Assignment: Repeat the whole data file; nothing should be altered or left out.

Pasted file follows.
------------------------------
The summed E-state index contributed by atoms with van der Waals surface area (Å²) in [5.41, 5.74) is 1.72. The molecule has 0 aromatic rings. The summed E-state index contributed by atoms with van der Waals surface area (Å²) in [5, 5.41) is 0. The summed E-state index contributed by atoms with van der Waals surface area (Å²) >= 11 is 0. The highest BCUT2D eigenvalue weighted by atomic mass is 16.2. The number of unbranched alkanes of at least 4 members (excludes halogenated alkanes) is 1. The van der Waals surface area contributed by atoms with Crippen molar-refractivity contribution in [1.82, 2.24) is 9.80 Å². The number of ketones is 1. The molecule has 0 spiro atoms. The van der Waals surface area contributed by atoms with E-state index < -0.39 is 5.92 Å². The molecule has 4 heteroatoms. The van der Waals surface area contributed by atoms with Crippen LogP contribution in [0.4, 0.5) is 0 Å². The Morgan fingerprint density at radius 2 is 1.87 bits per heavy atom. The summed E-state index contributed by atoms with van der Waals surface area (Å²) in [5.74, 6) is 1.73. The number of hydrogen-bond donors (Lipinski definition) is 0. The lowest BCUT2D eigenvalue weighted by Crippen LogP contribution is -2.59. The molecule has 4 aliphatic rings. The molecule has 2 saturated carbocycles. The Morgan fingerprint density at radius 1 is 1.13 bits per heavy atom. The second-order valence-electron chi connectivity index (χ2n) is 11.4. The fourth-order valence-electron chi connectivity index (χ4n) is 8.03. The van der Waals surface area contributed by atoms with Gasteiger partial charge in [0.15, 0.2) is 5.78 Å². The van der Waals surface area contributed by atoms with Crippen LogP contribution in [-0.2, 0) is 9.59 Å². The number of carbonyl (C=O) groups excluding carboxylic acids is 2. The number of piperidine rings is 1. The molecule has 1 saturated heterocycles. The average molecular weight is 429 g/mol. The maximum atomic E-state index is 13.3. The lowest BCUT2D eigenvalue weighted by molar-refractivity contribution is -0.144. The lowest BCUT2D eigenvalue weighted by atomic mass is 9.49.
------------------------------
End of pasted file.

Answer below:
The summed E-state index contributed by atoms with van der Waals surface area (Å²) in [5.41, 5.74) is 1.72. The molecule has 0 aromatic rings. The summed E-state index contributed by atoms with van der Waals surface area (Å²) in [5, 5.41) is 0. The summed E-state index contributed by atoms with van der Waals surface area (Å²) >= 11 is 0. The highest BCUT2D eigenvalue weighted by atomic mass is 16.2. The number of unbranched alkanes of at least 4 members (excludes halogenated alkanes) is 1. The van der Waals surface area contributed by atoms with Crippen molar-refractivity contribution in [1.82, 2.24) is 9.80 Å². The number of ketones is 1. The molecule has 0 spiro atoms. The van der Waals surface area contributed by atoms with E-state index < -0.39 is 5.92 Å². The molecule has 4 heteroatoms. The van der Waals surface area contributed by atoms with Crippen LogP contribution in [0.4, 0.5) is 0 Å². The Morgan fingerprint density at radius 2 is 1.87 bits per heavy atom. The summed E-state index contributed by atoms with van der Waals surface area (Å²) in [5.74, 6) is 1.73. The number of hydrogen-bond donors (Lipinski definition) is 0. The lowest BCUT2D eigenvalue weighted by Crippen LogP contribution is -2.59. The molecule has 4 aliphatic rings. The molecule has 2 saturated carbocycles. The Morgan fingerprint density at radius 1 is 1.13 bits per heavy atom. The second-order valence-electron chi connectivity index (χ2n) is 11.4. The fourth-order valence-electron chi connectivity index (χ4n) is 8.03. The van der Waals surface area contributed by atoms with Gasteiger partial charge in [0.15, 0.2) is 5.78 Å². The van der Waals surface area contributed by atoms with Crippen LogP contribution in [-0.2, 0) is 9.59 Å². The number of carbonyl (C=O) groups excluding carboxylic acids is 2. The number of piperidine rings is 1. The molecule has 1 saturated heterocycles. The average molecular weight is 429 g/mol. The maximum atomic E-state index is 13.3. The lowest BCUT2D eigenvalue weighted by molar-refractivity contribution is -0.144. The lowest BCUT2D eigenvalue weighted by atomic mass is 9.49.